Prophecy describes the disclosing of information that is not known to the prophet by any ordinary means. In general, this can mean divine inspiration, revelation, or interpretation. More specifically, it can refer to professed psychic predictions.
Prophecy, in a broad sense, is the prediction of future events. The etymology of the word is ultimately Greek, from pro- "before" plus the root of phanai "speak", i. e. "speaking before" or "foretelling", but prophecy often implies the involvement of supernatural phenomena, whether it is communication with a deity, the reading of magical signs, or astrology. It is also used as a general term for the revelation of divine will.
Throughout history, people have sought knowledge of future events from special individuals or groups who were thought to have the gift of prophecy, such as Oracles at Delphi in ancient Greece. Cultures in which prophecy played an important role include the North American Indians, Mayans, Celts, Druids, Chinese, Chaldeans, Assyrians, Egyptians, Hindus, Hebrews, Tibetans, Greeks, and many in the Christian tradition, among others.
Definitions of prophecy
Rabbinic scholar Maimonides, suggested that "prophecy is, in truth and reality, an emanation sent forth by the Divine Being through the medium of the Active Intellect, in the first instance to man's rational faculty, and then to his imaginative faculty." This closely relates to the definition by Al-Fârâbî who developed the theory of prophecy in Islam. The Catholic Encyclopedia defines prophecy as "understood in its strict sense, it means the foreknowledge of future events, though it may sometimes apply to past events of which there is no memory, and to present hidden things which cannot be known by the natural light of reason." From a skeptical point of view, there is a Latin maxim: prophecy written after the fact (vaticinium ex eventu).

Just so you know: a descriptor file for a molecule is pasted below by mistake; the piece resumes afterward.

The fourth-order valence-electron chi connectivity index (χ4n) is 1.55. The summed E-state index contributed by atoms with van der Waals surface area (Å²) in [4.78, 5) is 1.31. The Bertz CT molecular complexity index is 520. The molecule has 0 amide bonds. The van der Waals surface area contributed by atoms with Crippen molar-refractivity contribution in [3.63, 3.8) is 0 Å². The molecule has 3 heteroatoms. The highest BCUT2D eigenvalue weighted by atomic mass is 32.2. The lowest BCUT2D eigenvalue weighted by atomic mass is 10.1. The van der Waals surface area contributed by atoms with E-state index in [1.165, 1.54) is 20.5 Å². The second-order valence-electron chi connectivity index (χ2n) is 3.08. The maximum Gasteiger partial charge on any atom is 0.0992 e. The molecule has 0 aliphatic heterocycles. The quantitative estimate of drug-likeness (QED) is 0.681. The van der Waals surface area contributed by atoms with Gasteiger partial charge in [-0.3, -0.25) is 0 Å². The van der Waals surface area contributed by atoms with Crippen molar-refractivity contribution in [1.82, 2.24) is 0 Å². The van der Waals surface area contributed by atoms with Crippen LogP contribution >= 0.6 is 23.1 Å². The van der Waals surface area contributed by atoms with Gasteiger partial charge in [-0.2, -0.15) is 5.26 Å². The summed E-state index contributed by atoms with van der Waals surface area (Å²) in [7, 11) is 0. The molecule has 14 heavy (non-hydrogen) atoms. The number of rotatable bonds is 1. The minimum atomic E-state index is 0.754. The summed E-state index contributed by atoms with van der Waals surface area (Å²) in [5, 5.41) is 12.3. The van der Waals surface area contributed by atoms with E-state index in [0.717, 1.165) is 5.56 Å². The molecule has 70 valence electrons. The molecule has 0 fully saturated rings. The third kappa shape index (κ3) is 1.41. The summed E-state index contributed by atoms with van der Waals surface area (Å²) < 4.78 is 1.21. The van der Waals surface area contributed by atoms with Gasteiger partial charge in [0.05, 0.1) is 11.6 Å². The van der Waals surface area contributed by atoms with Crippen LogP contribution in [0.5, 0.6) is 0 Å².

As the term is used in mystical theology, it applies both to the prophecies of canonical Scripture and to private prophecies. Understood in its strict sense, it means the foreknowledge of future events, though it may sometimes apply to past events of which there is nomemory, and to present hidden things which cannot be known by the natural light of reason. St. Paul, (speaking of prophecy in 1 Corinthians 14), does not confine its meaning to predictions of future events, but includes under it Divine inspirations concerning what is secret, whether future or not. As, however, the manifestation of hidden present mysteries or past events comes under revelation, we have here to understand by prophecy what is in its strict and proper sense, namely the revelation of future events. Prophecy consists in knowledge and in the manifestation of what is known. The knowledge must be supernatural and infused by God because it concerns things beyond the natural power of created intelligence; and the knowledge must be manifested either by words or signs, because the gift of prophecy is given primarily for the good of others, and hence needs to be manifested. It is a Divine light by which God reveals things concerning the unknown future and by which these things are in some way represented to the mind of the prophet, whose duty it is to manifest them to others.